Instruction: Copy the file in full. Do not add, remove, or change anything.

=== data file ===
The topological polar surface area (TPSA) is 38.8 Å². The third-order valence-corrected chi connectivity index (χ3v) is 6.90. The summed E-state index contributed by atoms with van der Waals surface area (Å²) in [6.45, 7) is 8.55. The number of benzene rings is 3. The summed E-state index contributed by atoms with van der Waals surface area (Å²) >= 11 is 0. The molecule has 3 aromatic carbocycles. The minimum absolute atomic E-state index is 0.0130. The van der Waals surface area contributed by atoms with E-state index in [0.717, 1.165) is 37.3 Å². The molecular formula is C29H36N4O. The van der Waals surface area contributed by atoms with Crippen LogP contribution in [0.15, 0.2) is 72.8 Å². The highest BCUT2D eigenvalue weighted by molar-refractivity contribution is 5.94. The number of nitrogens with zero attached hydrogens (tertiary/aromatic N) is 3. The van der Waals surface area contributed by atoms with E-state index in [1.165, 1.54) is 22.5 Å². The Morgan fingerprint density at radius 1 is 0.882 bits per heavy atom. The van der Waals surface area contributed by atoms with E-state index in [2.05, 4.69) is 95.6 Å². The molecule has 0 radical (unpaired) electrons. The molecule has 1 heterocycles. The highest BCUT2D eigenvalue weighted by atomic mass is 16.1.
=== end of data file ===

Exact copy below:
The topological polar surface area (TPSA) is 38.8 Å². The third-order valence-corrected chi connectivity index (χ3v) is 6.90. The summed E-state index contributed by atoms with van der Waals surface area (Å²) in [6.45, 7) is 8.55. The number of benzene rings is 3. The summed E-state index contributed by atoms with van der Waals surface area (Å²) >= 11 is 0. The molecule has 3 aromatic carbocycles. The minimum absolute atomic E-state index is 0.0130. The van der Waals surface area contributed by atoms with E-state index in [0.717, 1.165) is 37.3 Å². The molecular formula is C29H36N4O. The van der Waals surface area contributed by atoms with Crippen LogP contribution in [0.15, 0.2) is 72.8 Å². The highest BCUT2D eigenvalue weighted by molar-refractivity contribution is 5.94. The number of nitrogens with zero attached hydrogens (tertiary/aromatic N) is 3. The van der Waals surface area contributed by atoms with E-state index in [1.165, 1.54) is 22.5 Å². The Morgan fingerprint density at radius 1 is 0.882 bits per heavy atom. The van der Waals surface area contributed by atoms with E-state index in [2.05, 4.69) is 95.6 Å². The molecule has 0 radical (unpaired) electrons. The molecule has 1 heterocycles. The highest BCUT2D eigenvalue weighted by atomic mass is 16.1.